With this new found confidence, I began to feel a nudge, the Pacific Crest Trail sat in the back of my mind like a dusty book on the corner of my night stand. It seems that some dreams never die. I couldn’t help but face the facts surrounding Steven’s condition. I know things are good right now. But I also know that the reality is we have some dark days ahead of us. Damn it, I’m going to live now. This is it. Now is the time. Before I knew it, I began telling my husband, “I want to hike the Pacific Crest Trail, Section C, this year by myself with Steven… Some day his brothers will be hiking it and…I don’t know if he will be able to…so if I take him now…” My husband stopped me, “Then let’s do it. Plan out the hikes, I’ll pick you up where the trail crosses the road.” My husband is the glue that keeps this family together.

I’ve completed nearly 40 of the 132 miles I plan on completing. It’s difficult at times. I’m hiking by myself and I’m often carrying 50lbs of weight with no frame. But at the same time, it is also peaceful and beautiful. Every weekend, I look forward to it. Hiking with Steven helps me to be centered and better able to cope when situations are hard at home. I’m also finding an incredible strength within myself when things on the trail become challenging. Being able to solve problems I face has boosted my self-confidence.

I’ve learned that sometimes things are difficult and you can’t change them. Sometimes things are not okay and that’s actually okay. Sometimes things take a hell of a lot longer to accomplish than they should but it’s still an accomplishment. And sometimes, when things are at their darkest and you feel like you don’t have another step left in you, you find the strength.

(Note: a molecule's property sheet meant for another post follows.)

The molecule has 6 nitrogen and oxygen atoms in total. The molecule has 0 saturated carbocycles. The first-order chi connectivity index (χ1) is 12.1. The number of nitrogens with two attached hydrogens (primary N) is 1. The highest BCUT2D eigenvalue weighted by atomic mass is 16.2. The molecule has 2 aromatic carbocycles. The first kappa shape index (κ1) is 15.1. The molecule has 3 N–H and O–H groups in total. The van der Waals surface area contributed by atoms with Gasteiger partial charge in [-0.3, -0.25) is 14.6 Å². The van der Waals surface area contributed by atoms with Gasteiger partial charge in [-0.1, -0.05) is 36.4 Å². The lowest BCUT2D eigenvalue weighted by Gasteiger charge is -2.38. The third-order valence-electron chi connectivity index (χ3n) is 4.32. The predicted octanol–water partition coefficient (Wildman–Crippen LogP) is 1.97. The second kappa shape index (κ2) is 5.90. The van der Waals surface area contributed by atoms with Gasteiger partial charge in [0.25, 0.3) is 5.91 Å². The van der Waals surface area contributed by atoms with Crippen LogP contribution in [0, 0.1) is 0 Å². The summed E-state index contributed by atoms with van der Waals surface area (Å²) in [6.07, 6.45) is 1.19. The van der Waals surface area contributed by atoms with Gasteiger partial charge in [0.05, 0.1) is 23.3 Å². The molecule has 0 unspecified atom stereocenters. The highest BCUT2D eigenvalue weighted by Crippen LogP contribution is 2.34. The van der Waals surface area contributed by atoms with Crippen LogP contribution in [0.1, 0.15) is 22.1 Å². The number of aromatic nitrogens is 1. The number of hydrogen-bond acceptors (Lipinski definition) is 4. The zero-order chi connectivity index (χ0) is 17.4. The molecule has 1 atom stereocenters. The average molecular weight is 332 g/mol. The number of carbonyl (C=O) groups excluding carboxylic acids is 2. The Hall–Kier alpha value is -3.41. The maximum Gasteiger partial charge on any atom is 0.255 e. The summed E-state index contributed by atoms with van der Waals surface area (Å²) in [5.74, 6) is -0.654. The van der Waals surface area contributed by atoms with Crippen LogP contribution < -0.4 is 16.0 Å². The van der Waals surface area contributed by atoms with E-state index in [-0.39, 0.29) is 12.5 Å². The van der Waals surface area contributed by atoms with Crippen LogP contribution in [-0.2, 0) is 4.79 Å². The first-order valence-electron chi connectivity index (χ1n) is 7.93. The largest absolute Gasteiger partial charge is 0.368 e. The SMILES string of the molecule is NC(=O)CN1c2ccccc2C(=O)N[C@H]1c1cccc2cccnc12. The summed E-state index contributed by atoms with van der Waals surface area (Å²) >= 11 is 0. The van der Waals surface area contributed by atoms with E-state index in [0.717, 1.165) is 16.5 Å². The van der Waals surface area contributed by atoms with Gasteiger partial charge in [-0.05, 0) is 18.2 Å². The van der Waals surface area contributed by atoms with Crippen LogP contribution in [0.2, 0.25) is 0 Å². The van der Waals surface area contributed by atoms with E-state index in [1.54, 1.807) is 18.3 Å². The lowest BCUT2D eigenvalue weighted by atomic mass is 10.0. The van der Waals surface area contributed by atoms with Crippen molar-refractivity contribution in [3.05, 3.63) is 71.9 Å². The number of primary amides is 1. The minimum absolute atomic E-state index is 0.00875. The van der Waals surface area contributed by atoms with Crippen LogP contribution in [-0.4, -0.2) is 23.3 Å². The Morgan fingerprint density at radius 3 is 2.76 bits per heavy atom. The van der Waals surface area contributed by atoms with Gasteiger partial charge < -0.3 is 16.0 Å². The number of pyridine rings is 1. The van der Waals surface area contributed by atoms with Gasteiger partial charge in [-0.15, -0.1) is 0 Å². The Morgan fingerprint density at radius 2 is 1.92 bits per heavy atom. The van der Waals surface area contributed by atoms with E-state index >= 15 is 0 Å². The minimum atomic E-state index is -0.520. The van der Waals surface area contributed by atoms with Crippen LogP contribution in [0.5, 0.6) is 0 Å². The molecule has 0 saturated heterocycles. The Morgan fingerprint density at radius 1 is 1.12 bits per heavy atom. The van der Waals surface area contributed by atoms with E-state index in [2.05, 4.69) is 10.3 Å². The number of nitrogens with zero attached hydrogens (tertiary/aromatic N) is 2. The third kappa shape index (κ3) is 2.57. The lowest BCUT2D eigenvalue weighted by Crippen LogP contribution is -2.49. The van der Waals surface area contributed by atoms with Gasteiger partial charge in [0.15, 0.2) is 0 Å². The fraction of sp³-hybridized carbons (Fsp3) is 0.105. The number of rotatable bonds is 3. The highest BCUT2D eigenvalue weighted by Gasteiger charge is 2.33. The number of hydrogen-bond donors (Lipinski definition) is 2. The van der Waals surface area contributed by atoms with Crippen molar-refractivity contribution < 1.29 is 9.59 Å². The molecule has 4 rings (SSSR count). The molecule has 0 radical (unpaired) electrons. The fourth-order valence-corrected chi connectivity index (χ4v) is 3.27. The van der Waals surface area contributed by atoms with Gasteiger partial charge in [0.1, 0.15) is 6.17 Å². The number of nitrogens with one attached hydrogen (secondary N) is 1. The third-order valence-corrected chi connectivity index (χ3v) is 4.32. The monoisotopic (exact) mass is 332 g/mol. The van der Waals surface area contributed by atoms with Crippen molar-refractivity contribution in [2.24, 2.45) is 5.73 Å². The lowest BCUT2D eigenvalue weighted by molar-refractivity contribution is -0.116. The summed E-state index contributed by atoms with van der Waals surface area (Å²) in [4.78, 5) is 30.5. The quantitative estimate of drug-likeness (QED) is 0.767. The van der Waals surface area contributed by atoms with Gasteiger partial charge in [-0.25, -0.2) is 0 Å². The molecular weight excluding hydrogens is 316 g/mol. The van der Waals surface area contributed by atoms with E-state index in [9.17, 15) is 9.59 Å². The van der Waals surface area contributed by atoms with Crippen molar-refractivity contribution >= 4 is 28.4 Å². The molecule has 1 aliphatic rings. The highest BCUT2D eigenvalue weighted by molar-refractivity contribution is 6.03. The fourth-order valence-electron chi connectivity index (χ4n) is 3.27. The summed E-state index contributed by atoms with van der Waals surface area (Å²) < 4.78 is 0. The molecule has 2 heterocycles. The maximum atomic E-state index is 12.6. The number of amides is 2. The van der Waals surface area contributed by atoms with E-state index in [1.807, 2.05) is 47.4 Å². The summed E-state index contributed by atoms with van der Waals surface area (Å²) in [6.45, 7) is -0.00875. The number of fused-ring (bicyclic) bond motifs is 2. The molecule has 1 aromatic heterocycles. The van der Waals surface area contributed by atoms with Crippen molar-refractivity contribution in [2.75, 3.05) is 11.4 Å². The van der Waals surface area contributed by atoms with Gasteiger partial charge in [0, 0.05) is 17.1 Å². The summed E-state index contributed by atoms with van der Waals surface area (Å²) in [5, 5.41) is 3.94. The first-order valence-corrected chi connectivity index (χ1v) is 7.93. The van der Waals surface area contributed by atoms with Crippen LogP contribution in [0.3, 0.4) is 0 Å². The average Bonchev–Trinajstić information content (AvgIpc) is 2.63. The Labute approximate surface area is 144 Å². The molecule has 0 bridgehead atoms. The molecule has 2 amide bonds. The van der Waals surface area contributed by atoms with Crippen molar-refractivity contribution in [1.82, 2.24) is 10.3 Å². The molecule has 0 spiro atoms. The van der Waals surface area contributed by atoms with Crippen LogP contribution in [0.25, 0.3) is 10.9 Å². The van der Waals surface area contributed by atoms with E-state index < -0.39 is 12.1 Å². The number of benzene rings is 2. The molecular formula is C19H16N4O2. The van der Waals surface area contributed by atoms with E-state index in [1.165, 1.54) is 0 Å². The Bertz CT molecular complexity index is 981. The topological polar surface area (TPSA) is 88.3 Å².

I’m a better hiker than I was before. I’m a better person than I was before. I grow everyday as a parent and when things get tough…I keep going. I’ve learned that there is no giving up.

My hope is that mothers become advocates to bring more accessibility to the outdoors. Let’s speak up about enhancing access to those with special needs. Let’s partner and volunteer with those who manage our local forests, BLM lands, state parks, regional parks, and national parks. Let them know it’s important for mothers to feel comfortable to bring themselves and their children into nature.

Let’s keep posting our success stories of connecting our families with nature. We are all part of a greater movement that is having a healthy physical and emotional impact on families around the world.

Let’s get outside and continue our adventures with babies in tow, regardless of their unique, special, and dynamic needs, and support one another lovingly along the way.

To learn more about Adventure Moms Initiative, visit www.theadventuremamas.com

You can also follow them on Facebook: www.facebook.com/AdventureMamas/ and Instagram: www.instagram.com/adventuremamas/

Breastfeeding Journey: Larissa Leigh

Breastfeeding Journey: Larissa Leigh

To help celebrate World Breastfeeding Week 2017, we wanted to take some time to appreciate different types of breastfeeding journeys! Today, we bring you Larissa’s story of staying positive during her initial struggles and the resources she used to help her with her journey.

Did you breastfeed? If so, how long did you breastfeed for?

I’m still currently breastfeeding. I have been nursing my two-year-old since the day she was born. I do not have any plans to wean at this time since she is still happily nursing!

What, if any, misconceptions of breastfeeding did you encounter?

When I was pregnant with Grace, I knew I wanted to breastfeed. I assumed that the desire alone would make it happen, however I was surprised when I realized it does take hard work and dedication. I expected it to be something that came naturally, and while I did want to breastfeed Grace, I didn’t know how long it would take for us to get our nursing relationship going. I worked closely with a lactation consultant while my daughter was still at the hospital and I owe it all to her! Breastfeeding was and still is absolutely glorious for us, and I wouldn’t change anything about our journey!

Did you have any complications or challenges on your breastfeeding journey?